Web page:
A bearing surface at the bottom of a bicycle fork's steerer tube, which supports the headset.
Example usage: 'I need to replace the crown-race on my bike headset.'
Most used in: Cycling communities around the world.
Most used by: Cyclists who are familiar with the anatomy of a bicycle.
Comedy Value: 2
What is a Crown Race in Cycling?
A crown race is an important component of a bicycle’s headset system. It is a cylindrical collar that fits onto the lower part of the steerer tube of a bicycle’s fork. The crown race is designed to hold the bearing cups that hold the bearings in place. It also helps to ensure that the bearings are properly aligned. The crown race helps to distribute the load evenly across the bearings while also preventing any play or wobble in the headset.
The crown race is typically made of steel, aluminum, or a combination of the two materials. It is important to have a crown race that is properly sized for the headset and steerer tube. If the crown race is too small, it can cause problems with the headset and bearings. If it is too large, it can make the headset too loose and cause bearing failure.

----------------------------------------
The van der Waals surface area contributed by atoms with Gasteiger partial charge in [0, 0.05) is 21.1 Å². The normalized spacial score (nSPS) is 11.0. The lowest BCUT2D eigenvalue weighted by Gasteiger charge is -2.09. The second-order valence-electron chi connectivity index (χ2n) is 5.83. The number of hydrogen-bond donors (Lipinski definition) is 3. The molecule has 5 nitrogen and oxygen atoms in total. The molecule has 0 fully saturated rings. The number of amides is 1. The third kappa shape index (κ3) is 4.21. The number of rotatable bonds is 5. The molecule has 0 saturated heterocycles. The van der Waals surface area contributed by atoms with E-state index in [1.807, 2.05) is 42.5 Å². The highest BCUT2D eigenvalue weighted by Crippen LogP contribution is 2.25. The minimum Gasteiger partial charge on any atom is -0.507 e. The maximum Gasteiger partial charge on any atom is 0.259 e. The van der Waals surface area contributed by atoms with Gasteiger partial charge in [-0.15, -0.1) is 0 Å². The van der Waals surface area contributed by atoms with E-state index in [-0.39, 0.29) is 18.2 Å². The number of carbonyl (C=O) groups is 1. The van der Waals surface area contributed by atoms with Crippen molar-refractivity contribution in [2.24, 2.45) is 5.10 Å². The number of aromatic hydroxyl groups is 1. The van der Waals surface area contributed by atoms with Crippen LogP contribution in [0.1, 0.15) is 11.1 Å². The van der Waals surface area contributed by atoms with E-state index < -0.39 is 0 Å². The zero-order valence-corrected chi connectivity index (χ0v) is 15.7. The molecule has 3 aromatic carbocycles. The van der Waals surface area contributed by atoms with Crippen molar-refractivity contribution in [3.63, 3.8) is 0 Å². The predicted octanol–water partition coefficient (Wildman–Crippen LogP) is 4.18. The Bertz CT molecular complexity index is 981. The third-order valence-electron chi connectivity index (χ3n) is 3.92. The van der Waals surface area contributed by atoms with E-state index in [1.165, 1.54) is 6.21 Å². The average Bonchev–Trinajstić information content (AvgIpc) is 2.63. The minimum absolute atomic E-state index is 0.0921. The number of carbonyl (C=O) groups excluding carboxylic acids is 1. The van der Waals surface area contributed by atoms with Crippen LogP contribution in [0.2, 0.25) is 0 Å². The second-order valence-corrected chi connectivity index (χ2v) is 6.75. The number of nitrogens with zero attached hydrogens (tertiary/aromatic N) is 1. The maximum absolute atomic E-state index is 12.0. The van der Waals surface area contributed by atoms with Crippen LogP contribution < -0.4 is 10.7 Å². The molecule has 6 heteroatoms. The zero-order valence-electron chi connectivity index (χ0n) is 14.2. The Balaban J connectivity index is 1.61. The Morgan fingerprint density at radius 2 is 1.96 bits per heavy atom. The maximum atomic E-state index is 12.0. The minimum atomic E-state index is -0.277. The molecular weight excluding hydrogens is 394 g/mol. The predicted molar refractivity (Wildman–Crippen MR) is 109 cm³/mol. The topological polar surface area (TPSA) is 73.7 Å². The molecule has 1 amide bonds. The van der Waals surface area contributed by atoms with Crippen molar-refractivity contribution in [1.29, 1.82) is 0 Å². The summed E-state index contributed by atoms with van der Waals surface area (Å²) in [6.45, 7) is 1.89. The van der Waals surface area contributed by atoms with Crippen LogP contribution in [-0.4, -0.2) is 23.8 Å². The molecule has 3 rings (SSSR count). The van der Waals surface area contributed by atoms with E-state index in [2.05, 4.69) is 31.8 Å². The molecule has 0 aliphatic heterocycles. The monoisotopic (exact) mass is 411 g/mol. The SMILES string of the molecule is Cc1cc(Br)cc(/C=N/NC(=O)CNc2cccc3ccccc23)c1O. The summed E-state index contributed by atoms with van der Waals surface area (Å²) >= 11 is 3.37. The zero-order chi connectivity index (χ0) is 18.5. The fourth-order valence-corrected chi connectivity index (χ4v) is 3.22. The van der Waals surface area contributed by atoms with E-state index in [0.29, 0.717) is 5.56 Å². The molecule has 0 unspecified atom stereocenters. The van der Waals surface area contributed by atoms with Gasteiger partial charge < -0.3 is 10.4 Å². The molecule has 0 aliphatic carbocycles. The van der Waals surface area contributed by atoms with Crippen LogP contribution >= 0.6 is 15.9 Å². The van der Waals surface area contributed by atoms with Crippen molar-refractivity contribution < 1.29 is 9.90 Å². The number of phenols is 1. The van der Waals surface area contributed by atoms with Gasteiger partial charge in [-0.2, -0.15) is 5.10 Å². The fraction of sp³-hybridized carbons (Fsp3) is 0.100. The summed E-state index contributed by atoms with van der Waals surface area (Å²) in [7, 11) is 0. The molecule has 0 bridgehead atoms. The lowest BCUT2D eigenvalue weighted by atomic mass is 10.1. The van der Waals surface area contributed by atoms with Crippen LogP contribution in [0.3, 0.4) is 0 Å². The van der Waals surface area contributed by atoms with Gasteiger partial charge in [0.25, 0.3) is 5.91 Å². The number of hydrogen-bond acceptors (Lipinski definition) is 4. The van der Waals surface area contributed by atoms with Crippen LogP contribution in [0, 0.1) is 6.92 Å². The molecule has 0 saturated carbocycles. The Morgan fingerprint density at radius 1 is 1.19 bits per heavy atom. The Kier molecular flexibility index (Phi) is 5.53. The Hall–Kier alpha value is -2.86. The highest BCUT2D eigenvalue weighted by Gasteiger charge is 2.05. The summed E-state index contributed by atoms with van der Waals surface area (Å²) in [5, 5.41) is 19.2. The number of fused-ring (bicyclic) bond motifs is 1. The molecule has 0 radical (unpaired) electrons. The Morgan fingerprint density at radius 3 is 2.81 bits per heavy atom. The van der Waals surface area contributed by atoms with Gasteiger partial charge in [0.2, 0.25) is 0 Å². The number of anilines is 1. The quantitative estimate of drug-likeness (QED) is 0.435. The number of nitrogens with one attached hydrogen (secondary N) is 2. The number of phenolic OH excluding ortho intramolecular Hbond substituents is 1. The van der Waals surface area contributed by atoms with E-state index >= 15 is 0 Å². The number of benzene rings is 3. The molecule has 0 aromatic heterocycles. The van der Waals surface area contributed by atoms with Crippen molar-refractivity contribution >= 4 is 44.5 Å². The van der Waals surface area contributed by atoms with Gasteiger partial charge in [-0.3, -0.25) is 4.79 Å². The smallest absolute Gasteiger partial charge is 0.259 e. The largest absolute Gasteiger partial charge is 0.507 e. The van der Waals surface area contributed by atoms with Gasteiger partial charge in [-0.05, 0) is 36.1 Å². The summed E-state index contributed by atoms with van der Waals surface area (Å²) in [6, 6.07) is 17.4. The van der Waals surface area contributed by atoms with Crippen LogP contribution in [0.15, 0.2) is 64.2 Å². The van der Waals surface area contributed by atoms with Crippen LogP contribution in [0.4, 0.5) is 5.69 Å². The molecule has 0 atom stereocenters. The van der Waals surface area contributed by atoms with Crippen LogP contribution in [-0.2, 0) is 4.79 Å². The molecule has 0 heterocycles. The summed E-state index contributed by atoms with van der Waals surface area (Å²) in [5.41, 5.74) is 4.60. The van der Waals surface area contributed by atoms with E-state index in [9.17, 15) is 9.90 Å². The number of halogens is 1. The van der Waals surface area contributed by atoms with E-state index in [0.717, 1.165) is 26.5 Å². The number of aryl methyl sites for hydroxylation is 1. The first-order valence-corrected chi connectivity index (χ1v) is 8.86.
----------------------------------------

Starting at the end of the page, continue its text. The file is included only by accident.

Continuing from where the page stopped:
Crown races are an essential part of a bicycle’s headset system. They are essential for ensuring that the headset is properly aligned and that the bearings are properly seated. Without a properly sized crown race, the headset and bearings can be damaged and the performance of the bicycle can be compromised. It is important to make sure that the crown race is the correct size for the headset and steerer tube to ensure optimal performance and longevity..
The Origins of the Term 'Crown Race' in Cycling
The term 'crown race' is used in the context of cycling to refer to the bearing surface that sits between the frame and the headset. It is a critical component of the bike's steering assembly, and it is essential to the safety and performance of the bike.
The term 'crown race' was first used in the early 1900s, when bicycles first began to be mass-produced in Europe. It was derived from the French term 'couronne de race,' which translates to 'race crown.' This was likely a reference to the shape of the part, which resembles a crown.
Today, the term 'crown race' is used in cycling all over the world. It is a common part of the language of cycling, and it is used to describe the bearing surface that sits between the frame and the headset.